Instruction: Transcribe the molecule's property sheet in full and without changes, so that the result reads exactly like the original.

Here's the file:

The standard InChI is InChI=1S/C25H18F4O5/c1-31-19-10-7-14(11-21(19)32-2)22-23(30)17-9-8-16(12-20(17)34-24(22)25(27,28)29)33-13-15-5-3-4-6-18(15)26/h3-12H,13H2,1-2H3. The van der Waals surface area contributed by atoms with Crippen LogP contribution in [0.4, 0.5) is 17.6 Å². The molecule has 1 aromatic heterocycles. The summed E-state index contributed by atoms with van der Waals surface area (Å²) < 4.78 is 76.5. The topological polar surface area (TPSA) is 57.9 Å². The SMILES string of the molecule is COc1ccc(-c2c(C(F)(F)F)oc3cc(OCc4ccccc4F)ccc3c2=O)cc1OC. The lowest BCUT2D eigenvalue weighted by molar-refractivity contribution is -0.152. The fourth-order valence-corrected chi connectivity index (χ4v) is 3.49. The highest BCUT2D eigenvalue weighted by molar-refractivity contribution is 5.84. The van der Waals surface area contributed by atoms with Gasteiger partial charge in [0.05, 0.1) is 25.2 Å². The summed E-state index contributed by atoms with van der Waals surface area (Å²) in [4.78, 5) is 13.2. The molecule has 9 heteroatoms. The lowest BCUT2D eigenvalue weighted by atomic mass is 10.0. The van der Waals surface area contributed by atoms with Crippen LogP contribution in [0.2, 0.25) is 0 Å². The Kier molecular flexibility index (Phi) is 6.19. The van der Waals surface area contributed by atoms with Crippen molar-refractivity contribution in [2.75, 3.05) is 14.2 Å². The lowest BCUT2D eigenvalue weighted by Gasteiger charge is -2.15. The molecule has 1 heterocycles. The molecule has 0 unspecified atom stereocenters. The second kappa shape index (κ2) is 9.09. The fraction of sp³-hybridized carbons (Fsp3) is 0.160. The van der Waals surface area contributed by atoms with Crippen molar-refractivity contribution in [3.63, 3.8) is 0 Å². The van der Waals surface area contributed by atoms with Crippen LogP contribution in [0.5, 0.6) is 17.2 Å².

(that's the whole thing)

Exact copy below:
The standard InChI is InChI=1S/C25H18F4O5/c1-31-19-10-7-14(11-21(19)32-2)22-23(30)17-9-8-16(12-20(17)34-24(22)25(27,28)29)33-13-15-5-3-4-6-18(15)26/h3-12H,13H2,1-2H3. The van der Waals surface area contributed by atoms with Crippen LogP contribution in [0.4, 0.5) is 17.6 Å². The molecule has 1 aromatic heterocycles. The summed E-state index contributed by atoms with van der Waals surface area (Å²) < 4.78 is 76.5. The topological polar surface area (TPSA) is 57.9 Å². The SMILES string of the molecule is COc1ccc(-c2c(C(F)(F)F)oc3cc(OCc4ccccc4F)ccc3c2=O)cc1OC. The lowest BCUT2D eigenvalue weighted by molar-refractivity contribution is -0.152. The fourth-order valence-corrected chi connectivity index (χ4v) is 3.49. The highest BCUT2D eigenvalue weighted by molar-refractivity contribution is 5.84. The van der Waals surface area contributed by atoms with Gasteiger partial charge in [0.05, 0.1) is 25.2 Å². The summed E-state index contributed by atoms with van der Waals surface area (Å²) in [4.78, 5) is 13.2. The molecule has 9 heteroatoms. The lowest BCUT2D eigenvalue weighted by atomic mass is 10.0. The van der Waals surface area contributed by atoms with Crippen LogP contribution in [0.2, 0.25) is 0 Å². The Kier molecular flexibility index (Phi) is 6.19. The van der Waals surface area contributed by atoms with Crippen molar-refractivity contribution in [2.75, 3.05) is 14.2 Å². The lowest BCUT2D eigenvalue weighted by Gasteiger charge is -2.15. The molecule has 1 heterocycles. The molecule has 0 unspecified atom stereocenters. The second kappa shape index (κ2) is 9.09. The fraction of sp³-hybridized carbons (Fsp3) is 0.160. The van der Waals surface area contributed by atoms with Crippen molar-refractivity contribution in [3.63, 3.8) is 0 Å². The van der Waals surface area contributed by atoms with Crippen LogP contribution in [0.5, 0.6) is 17.2 Å².